Carolina Panthers star defensive end Julius Peppers had been on an eight-month hiatus from the media until Friday, September 21st when he announced the launch of the Julius Peppers Hurricane Relief Fund at the Foundation For The Carolinas. The nine-time Pro Bowler established the fund to aid in the rebuilding process in the aftermath of Hurricane Florence, a massive storm that has claimed 43 lives, caused an estimated $50 billion in tentative damage estimates and is unfortunately still tormenting the coastal Carolinas.
Peppers, an Eastern Carolina native who also played football and basketball at the University of North Carolina at Chapel Hill, saw photos and videos of the hurricane’s damage and sprung to action. Although his friends and family in Bailey, N.C. were able to escape the storm, seeing its effects on the surrounding areas of his home inspired Peppers to use his platform to help.
Peppers donated $100,000 to kick off the fund and called on the community, other NFL players and especially his teammates to get involved as well. He believes that the Carolina Panthers’ fans have given so much to the team through their loyalty, so it was time that the players return the favor and support them during this difficult time. Panthers linebacker Shaq Thompson and tight end Chris Manhertz have both shown their prompt support by pledging so far.
Though a future Hall of Famer who has accomplished so much on the field, Peppers is not one for the spotlight. Team officials said that his stance with the media is that he will talk only when he felt like he had something to say. As a man of few words, his break in silence emphasized the urgency of the hurricane’s relief efforts and his personal duty to use his platform as a professional athlete for social good. Peppers is an inspiration and example for other athletes to do more than just play their respective sports and be the change that their communities need.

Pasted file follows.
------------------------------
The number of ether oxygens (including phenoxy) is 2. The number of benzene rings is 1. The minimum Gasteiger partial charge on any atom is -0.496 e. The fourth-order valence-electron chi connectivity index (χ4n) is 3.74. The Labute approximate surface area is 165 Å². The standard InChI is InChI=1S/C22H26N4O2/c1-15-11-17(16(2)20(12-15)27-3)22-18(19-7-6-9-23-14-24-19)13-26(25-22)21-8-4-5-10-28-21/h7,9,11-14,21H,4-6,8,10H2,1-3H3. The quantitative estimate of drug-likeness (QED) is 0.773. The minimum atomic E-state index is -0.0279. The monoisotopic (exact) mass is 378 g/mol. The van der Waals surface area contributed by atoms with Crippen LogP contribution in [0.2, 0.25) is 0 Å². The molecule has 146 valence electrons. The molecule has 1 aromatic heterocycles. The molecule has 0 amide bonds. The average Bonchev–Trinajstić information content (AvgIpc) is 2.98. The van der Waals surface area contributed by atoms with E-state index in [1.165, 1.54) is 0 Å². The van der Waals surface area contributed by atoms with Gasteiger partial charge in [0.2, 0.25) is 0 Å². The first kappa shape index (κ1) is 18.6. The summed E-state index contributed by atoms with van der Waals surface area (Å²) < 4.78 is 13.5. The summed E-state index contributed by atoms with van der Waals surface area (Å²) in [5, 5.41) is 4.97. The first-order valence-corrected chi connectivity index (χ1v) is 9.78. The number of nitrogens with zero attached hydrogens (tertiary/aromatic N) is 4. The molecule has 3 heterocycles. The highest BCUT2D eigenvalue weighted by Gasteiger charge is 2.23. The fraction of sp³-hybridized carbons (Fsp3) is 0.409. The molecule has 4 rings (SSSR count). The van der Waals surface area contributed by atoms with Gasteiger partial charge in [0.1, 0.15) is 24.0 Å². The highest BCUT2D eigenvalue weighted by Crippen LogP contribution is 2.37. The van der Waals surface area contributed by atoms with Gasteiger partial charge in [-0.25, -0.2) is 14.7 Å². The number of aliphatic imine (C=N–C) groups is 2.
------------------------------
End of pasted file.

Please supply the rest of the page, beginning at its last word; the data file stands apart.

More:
Adidas is a global organization that regards its social and environmental responsibilities as of the utmost importance to its identity. It has been involved in several initiatives, including refugee support, women empowerment, education (to name a few). Earlier this year the company created Major League Soccer uniforms out of ocean waste plastic for all of the league’s teams over Earth Day weekend. It has also recently finished producing the first ever eco-friendly football jerseys made out of the same recycled materials for the University of Miami Hurricanes.
Adidas’s most recent ambition is to remove barriers to sport for underserved kids. The company has organized several community service initiatives in the past, but two years ago the mission of the brand’s “Social Purpose” platform became more focused on helping kids gain access to sports.
In a five-week program called “Month of Purpose,” Adidas employees participated in volunteer projects in Portland, New York, Los Angeles, South Carolina, and Indianapolis. About 200 of the brand’s employees refurbished a baseball diamond, created a new soccer pitch and basketball court, and provided shoes and sports gear at the Watts Empowerment Center in the South Los Angeles community. Adidas provided eight hours per quarter to its staff members as a baseline for the program, but many employees exceeded the requirement and contributed to the cause in their own time.
Watts, California is home to thousands of active gang members, the largest area in California of single-parent homes, and just nearly five percent of residents with a bachelor’s degree. About 50 percent of the community’s children don’t graduate high school.
Adidas set the bar high for other organizations as they continue to strive to change lives through sport. The company’s commitment to serving the community is unmistakable. By encouraging its staff members to participate in programs like “Month of Purpose,” Adidas ensures that its values are consistently represented through the people who comprise its brand and empower its team members to work towards the company’s overall mission to be impactful.
Picture Taken By: Shane Dunlap I Tribune-Review
Under the leadership of their head coach Mike Tomlin, the Pittsburgh Steelers have worked to raise awareness of child sex trafficking since last NFL season by supporting Operation Underground Railroad (OUR). The organization is composed of a group of former CIA operatives, special ops personnel and Navy Seals that rescue children worldwide in the sex trafficking and child slave industry. Tomlin recently joined OUR in a three-day mission to help change the culture on the island by empowering the local people to start self-policing and saving child sex slaves in their area.